The Erawan Shrine is not old, but it is an interesting testament to the belief in spirits in Thai society. Built in 1956, next to what is now the Grand Hyatt Erawan, it stands defiantly at the center of a busy corner plot and in the shadow of the BTS. In a sumptuous spirit house at the center of this yard, a gilded statue of the four-faced Hindu god of creation, Brahma, named Phra Phrom in Thai, is enshrined. Construction of the shrine is believed to have put a stop to a spate of deaths of workers constructing the hotel site, and due to such mystic powers, it is today one of the most revered spots in the kingdom. Worshipers wafting bunches of incense and praying for success in love crowd the area. Even taxi drivers raise their hands from the steering wheel to give a wai as they pass by.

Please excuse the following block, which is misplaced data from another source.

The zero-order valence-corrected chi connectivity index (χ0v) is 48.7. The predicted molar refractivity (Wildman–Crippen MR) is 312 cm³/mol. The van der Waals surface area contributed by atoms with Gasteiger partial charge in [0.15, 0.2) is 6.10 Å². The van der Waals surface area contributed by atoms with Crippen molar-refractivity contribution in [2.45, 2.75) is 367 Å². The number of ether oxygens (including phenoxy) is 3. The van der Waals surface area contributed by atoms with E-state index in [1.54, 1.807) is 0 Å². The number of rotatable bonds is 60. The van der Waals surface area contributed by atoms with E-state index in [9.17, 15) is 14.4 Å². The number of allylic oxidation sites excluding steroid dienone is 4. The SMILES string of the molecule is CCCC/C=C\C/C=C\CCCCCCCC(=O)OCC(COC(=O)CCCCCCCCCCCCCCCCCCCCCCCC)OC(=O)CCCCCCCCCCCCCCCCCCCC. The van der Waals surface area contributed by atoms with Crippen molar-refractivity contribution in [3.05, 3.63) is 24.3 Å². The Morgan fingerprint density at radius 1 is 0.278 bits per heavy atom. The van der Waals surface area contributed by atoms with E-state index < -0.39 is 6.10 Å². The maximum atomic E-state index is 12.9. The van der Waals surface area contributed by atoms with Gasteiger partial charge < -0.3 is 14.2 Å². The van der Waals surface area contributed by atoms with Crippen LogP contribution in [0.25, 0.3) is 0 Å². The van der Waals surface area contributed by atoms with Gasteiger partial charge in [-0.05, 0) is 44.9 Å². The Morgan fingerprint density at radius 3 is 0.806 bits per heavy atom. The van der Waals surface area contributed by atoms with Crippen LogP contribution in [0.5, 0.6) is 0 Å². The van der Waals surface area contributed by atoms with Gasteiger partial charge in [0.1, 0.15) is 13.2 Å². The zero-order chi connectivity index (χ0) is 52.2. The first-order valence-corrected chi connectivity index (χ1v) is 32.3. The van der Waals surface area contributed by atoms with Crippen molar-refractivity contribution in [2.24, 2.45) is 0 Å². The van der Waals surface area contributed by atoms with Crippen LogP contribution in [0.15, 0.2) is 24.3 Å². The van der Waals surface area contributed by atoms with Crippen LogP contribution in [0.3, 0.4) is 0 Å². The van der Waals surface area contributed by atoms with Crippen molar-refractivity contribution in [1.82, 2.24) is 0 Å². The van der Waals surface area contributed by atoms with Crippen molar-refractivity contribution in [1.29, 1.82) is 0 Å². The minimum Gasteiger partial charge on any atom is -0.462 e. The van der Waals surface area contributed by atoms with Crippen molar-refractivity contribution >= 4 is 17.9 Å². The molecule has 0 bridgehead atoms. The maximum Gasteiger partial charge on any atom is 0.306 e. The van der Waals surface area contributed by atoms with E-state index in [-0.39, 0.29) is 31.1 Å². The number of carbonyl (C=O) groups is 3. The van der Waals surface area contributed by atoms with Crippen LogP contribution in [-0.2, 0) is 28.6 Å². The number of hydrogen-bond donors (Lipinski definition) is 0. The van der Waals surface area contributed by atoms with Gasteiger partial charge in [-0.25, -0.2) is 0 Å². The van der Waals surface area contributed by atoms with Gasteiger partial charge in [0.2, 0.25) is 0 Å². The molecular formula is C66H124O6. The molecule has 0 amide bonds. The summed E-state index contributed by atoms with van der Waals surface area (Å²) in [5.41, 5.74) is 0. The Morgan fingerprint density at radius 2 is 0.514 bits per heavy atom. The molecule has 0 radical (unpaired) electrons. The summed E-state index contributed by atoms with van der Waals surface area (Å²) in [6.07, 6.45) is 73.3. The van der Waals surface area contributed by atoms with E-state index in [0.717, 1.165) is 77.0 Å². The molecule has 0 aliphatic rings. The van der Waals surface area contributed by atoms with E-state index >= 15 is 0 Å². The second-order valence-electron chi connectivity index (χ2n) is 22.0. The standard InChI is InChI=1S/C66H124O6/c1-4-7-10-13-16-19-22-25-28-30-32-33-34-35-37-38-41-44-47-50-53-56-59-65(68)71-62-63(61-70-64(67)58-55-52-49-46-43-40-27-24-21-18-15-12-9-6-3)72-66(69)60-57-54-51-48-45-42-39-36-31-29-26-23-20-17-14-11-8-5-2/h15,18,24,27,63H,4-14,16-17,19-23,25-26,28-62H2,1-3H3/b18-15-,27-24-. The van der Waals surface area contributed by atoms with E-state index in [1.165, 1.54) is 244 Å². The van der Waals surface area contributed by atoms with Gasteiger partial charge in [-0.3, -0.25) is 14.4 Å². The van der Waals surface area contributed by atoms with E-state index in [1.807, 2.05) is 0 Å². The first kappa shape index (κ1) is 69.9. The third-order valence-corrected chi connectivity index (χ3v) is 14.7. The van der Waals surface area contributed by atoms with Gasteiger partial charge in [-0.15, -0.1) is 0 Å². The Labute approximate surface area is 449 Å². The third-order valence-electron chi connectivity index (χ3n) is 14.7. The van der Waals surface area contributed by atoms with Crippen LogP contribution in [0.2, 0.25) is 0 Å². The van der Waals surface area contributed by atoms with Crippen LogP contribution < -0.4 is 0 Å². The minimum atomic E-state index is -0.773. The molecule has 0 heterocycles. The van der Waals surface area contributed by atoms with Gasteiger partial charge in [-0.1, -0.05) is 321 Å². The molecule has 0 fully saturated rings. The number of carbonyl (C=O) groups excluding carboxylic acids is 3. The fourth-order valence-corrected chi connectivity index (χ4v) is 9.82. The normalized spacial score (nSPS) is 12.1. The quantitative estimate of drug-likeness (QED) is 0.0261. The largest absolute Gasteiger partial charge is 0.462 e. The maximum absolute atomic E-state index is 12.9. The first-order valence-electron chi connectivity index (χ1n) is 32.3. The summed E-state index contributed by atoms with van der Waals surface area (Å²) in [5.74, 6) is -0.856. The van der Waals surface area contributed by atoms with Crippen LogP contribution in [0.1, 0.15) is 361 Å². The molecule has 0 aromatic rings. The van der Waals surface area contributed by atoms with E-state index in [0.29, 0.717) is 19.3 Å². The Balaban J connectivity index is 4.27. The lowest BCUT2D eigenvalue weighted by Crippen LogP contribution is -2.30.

But the shrine as a long history of misfortune: In 2006, a Thai man with a history of mental illness decided to take an axe to the statue. As a painful testament to the depth of Thais’ devotion to the spirits (and a pitiful lesson in human rights), the onlookers turned on him and beat him to death in broad daylight. In 2010, the Ratchaprasong intersection, where the shrine is located, was ground zero for Red Shirt protesters (for more on that, see p. ###) and again during another coup in 2012. The most tragic example of the shrine’s misfortune came August 17, 2015, when a bomb exploded killing 20 and injuring more than 120 others, an act decried as terrorism by the Thai government. The shrine suffered minor damage and reopened a few days later.